Man, I can't believe I let a whole decade of ambivalence separate me from what is now proving to be both my savior and my downfall, the nitrous fuel for the racecar that is myself... red bull. They're small, they're expensive, but if I drink more than two of them in the same afternoon, I'll be up for the next 24 hours.A careful examination of the labels will show you that Red Bull and most of its contemporaries, such as Monster and Rock Star, operate on the same ingredients: Taurine, b complex vitamins, caffeine. But unlike, say, Rock Star, Red Bull packs a little miracle worker called Glucuronolactone, this is the stuff that should be in the tap water instead of flouride, if ya ask me. It's supposed to give you a feeling of well-being. Brother, you had me at hello.
Meet The Team / Erich Kuersten
Erich Kuersten is a explorer of pop culture and anti-theorist. His writing has appeared or is forthcoming in such online and print publications as: BRIGHT LIGHTS FILM JOURNAL, SCARLET STREET, POPMATTERS, and MIDNIGHT MARQUEE. He also edits and writes for THE ACIDEMIC JOURNAL OF FILM AND MEDIA. He lives in Manhattan's East Village. Erich Kuersten is a explorer of pop culture and anti-theorist. His writing has appeared or is forthcoming in such online and print publications as: BRIGHT LIGHTS FILM JOURNAL, SCARLET STREET, POPMATTERS, and MIDNIGHT MARQUEE. He also edits and writes for THE ACIDEMIC JOURNAL OF FILM AND MEDIA. He lives in Manhattan's East Village.
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Whether of not you live in
Maybe I'm just speaking for myself here. Lately I've taken a vow of no TV and no electric lights in my apartment after work, and it's amazing how much sharper my senses are, eating by candlelight without all the distractions.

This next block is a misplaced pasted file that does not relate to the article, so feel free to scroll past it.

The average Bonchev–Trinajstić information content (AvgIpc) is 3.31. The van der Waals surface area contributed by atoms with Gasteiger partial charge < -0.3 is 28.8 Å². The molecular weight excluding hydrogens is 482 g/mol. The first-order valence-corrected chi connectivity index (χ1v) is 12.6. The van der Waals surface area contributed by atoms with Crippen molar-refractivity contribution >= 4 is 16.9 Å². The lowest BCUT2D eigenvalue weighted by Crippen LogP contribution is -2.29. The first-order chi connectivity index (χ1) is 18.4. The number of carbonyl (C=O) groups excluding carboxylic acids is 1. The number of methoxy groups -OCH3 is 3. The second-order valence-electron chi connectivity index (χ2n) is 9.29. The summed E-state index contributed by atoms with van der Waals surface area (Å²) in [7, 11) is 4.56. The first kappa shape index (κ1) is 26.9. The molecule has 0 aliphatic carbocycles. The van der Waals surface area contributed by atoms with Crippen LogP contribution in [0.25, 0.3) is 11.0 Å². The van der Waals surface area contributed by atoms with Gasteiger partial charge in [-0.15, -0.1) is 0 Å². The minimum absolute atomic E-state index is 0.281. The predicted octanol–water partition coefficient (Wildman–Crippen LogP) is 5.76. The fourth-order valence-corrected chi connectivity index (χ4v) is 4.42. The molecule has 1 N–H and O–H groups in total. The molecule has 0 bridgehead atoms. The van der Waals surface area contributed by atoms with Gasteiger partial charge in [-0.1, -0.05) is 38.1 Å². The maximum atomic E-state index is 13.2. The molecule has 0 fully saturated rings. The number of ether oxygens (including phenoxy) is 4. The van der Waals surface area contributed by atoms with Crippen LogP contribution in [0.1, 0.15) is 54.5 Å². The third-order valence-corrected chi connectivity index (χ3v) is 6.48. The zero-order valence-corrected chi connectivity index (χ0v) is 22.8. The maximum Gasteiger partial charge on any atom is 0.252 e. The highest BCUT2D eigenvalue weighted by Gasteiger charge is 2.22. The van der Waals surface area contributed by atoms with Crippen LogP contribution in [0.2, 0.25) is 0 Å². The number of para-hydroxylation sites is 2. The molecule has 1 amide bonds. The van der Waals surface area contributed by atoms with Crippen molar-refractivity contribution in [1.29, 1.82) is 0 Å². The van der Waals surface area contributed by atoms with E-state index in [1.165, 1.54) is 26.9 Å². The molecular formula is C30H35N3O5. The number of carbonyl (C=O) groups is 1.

Of course the trend of completely dark restaurants is not exactly new, but it seems to me it's still yet to catch on in the US the way it has in Germany, Canada and London. But I say it's time we here in the US began to slow ourselves down a little bit, stop to smell the roses, taste the wine, unplug the TV, and relax... we may not need dark restaurants if we can darken our own living rooms.
Now that McDonald's is displaying proud banners throughout NYC that they have "iced coffee!" you can be sure that the once unusual and eccentric beverage is a trend that's exceeded its critical mass. Isn't Mickey D's the barometer of when trends reach the point where they become totally and forever uncool? In the last few years-in New York City at least-iced coffee was the domain of Starbucks and the assorted bagel shops, bakeries and internet/bookstore boutiques. The perfect blend of thirst quench and caffeine jolt, the iced coffee gives you a lift, then makes your tongue shrink up from dehydration as it pulls all the available moisture out of your body to assist in its chemical conversions within your body, but it does NOT make you all gaseous like soda pop might, so you can walk down the street, jaw set in grim determination, and suck that thing down and never make one illusion-of-togetherness shattering "noise."
No matter who you are, where you're from, or what your taste, a salt shaker lives on your table, your stovetop, or your counter. Perhaps all three. Salt is cheap and readily available. Hardly an item exists in your pantry that doesn't list it as an ingredient.
It's chemical name is "sodium chloride." Common table salt is produced by flooding salt deposits with water. The brine which results is then evaporated and the crystals are refined. Kosher salt is made similarly, though the brine is raked continually during evaporation. Sea salt is (obviously) evaporated from sea water. Certain varieties contain chemical additives that prevent clumping, allowing for free flow from shaker to your steak; iodine may also be added to prevent hypothyroidism in consumers. All salts are nutritionally equivalent, regardless of what type you decide to use.
Filed under: Ingredients